Food Law News - EU - 2002

EP News Report, 17 April 2002

HYGIENE - Environment Committee welcomes 'farm to table' food legislation

Two new regulations proposed by the Commission, one on general food hygiene and the other on specific hygiene rules for food of animal origin, were welcomed by members of the Environment Committee this morning when they adopted two reports by Horst SCHNELLHARDT (EPP-ED, D).

The general regulation will bring together and recast 17 existing directives governing food hygiene, animal health aspects of animal-derived products and official inspections of products of animal origin. It should enable a clear and consistent body of EU food law to be developed, containing uniform definitions and principles and based on a comprehensive 'farm to table' approach.

One key point of the proposal is the compulsory application of the HACCP (Hazard Analysis and Critical Control Points) system in all food businesses. HACCP will have to be used by food producers to monitor critical points in the production process. In an amendment the committee said that, while it was not yet practicable to apply HACCP to the whole primary sector, the further introduction of HACCP practices must be encouraged.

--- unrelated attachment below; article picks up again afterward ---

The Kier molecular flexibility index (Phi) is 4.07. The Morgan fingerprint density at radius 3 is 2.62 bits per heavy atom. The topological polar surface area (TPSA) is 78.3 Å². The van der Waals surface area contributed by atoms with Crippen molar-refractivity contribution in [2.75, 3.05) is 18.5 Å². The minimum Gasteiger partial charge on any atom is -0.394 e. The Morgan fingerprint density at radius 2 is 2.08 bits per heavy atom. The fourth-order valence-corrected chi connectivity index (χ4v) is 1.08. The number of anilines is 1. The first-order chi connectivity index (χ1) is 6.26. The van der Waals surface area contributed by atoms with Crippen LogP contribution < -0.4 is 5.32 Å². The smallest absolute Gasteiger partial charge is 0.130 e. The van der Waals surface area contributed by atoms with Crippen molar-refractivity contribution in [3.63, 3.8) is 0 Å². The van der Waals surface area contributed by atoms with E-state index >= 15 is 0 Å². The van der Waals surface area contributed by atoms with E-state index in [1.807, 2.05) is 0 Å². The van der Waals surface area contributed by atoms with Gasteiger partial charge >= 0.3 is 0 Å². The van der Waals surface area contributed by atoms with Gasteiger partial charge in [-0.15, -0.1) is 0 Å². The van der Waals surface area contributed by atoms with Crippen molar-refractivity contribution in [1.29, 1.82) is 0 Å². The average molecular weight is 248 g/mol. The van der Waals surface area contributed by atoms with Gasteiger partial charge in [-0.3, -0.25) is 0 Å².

Another aim of the new legislative package is that food operators should bear full responsibility for the safety of the food they produce. On this point, the committee adopted an amendment calling for all food businesses to be registered to ensure they can be properly supervised.

In addition, the committee adopted an amendment enabling Member States to make special provision for food businesses in regions with 'special geographical constraints' that serve their local market as well as for traditional food production methods and materials provided these are not harmful to food hygiene.

The second report deals with specific hygiene rules for food of animal origin. One contentious issue was how to deal with game after it has been killed, since procedures vary in the Member States. MEPs felt that wild game meat should be subject to the same safety requirements as other meat and therefore adopted an amendment demanding that hunted animals which are to be sold or marketed should undergo an inspection laid down by the competent authority as soon as possible after killing and in any event before their meat is placed on the market.

The two reports (codecision procedure, first reading) are scheduled for debate at the May I plenary session in Strasbourg.

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